The address of the house has proved to be very confusing. At various times it has been known as 3 Streamleaze, and numbers 1 and 3 Upper Bath Road.
As you can see from the photo on the left taken in 2008 the house was then derelict. Although there were plans to restore it and make it suitable for community use, it was demolished in 2014 to be replaced by new housing development. The front garden (which is behind the house in the above photo) was landscaped in 2008. It is now open as a Community Garden and is well worth visiting.
The house was built before 1840. In the Tithe Survey taken in 1840 it was part of Plot 328, a house, garden, and orchard owned by Mary Allen and occupied by George Williams. The orchard covered the area which was later used as the site for the Town’s market. Originally the house was very much on the edge of town and the land was used for agricultural purposes. This is illustrated by the fact that in various census records the house is referred to as ‘Streamleaze’ or ‘Streamleaze Cottage’. This name comes from the name of the field to the east of the property.
From the time that the Rural District Council first leased and then bought the property from Francis William Yates in 1910 it was used by the family of William Alfred Phillips, a Council employee who drove a steamroller. In documents after the acquisition it was described as the “Engineman’s House”. We have been told that the steamroller was stored outside the house.
The house was quite a large one compared to many in the older part of Thornbury. A member of the Blenkinsopp family who last occupied the house has speculated that the house may have been two houses at one time. Apparently there was a separate staircase in the rear part of the house. In the early years of the house most of the official records we have seen only mention one house and one family. There may have been an alteration and the house divided into two at some stage in its history. Certainly in the mid 1900’s we have been told of two families sharing the house with Mrs Phillips; Sydney George Smith who is listed as living there in 1946 electoral register and his wife Alice Olivia (who was not listed in that electoral register, but was with Sydney when they were living in North Road in 1950) and the Cavanaghs, a family of Dutch evacuees who also lived with the Hopkins family at Raglan Castle (11 Upper Bath Road). It is possible that this ‘separate’ house may explain why the house is now called number 3. Number 1 may have been the smaller attached bit in the rear.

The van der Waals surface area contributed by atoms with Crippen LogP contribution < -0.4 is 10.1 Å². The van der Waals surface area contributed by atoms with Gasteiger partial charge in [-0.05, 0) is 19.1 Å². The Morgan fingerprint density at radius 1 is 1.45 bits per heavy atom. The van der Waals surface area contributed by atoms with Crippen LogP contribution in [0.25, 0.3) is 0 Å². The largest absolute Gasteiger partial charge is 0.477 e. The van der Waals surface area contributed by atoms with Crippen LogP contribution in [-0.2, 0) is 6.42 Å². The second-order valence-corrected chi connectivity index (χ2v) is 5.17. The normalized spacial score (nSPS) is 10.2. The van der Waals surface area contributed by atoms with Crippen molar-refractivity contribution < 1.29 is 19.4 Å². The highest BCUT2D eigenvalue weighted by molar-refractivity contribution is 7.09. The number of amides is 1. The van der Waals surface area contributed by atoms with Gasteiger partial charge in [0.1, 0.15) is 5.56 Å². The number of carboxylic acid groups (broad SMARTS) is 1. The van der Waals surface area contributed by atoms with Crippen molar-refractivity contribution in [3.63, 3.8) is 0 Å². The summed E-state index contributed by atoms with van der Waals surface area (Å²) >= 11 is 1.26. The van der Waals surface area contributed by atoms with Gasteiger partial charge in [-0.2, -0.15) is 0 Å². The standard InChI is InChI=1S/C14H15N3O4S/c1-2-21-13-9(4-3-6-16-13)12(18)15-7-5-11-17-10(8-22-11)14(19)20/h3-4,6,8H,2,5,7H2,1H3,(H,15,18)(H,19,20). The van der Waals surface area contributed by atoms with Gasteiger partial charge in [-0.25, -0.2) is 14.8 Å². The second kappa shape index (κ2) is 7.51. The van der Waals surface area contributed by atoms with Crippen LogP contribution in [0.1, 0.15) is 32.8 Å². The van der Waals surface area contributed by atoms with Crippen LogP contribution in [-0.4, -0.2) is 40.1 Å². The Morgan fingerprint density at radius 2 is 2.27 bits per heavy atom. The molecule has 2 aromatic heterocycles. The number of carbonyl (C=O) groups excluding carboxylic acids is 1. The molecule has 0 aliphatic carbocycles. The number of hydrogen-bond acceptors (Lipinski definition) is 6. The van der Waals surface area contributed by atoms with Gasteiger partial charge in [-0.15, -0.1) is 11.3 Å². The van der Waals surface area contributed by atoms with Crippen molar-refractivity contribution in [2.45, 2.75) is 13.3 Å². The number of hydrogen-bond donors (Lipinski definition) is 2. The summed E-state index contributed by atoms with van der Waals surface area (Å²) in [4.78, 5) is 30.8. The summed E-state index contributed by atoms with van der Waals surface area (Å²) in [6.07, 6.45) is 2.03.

The Council apparently did not spend a great deal of money modernising the building and the bathroom was not added until after 1965 and that apparently was at the occupier’s expense. The photo on the right above shows the front of the house after the doors and windows were eventually replaced by the Council.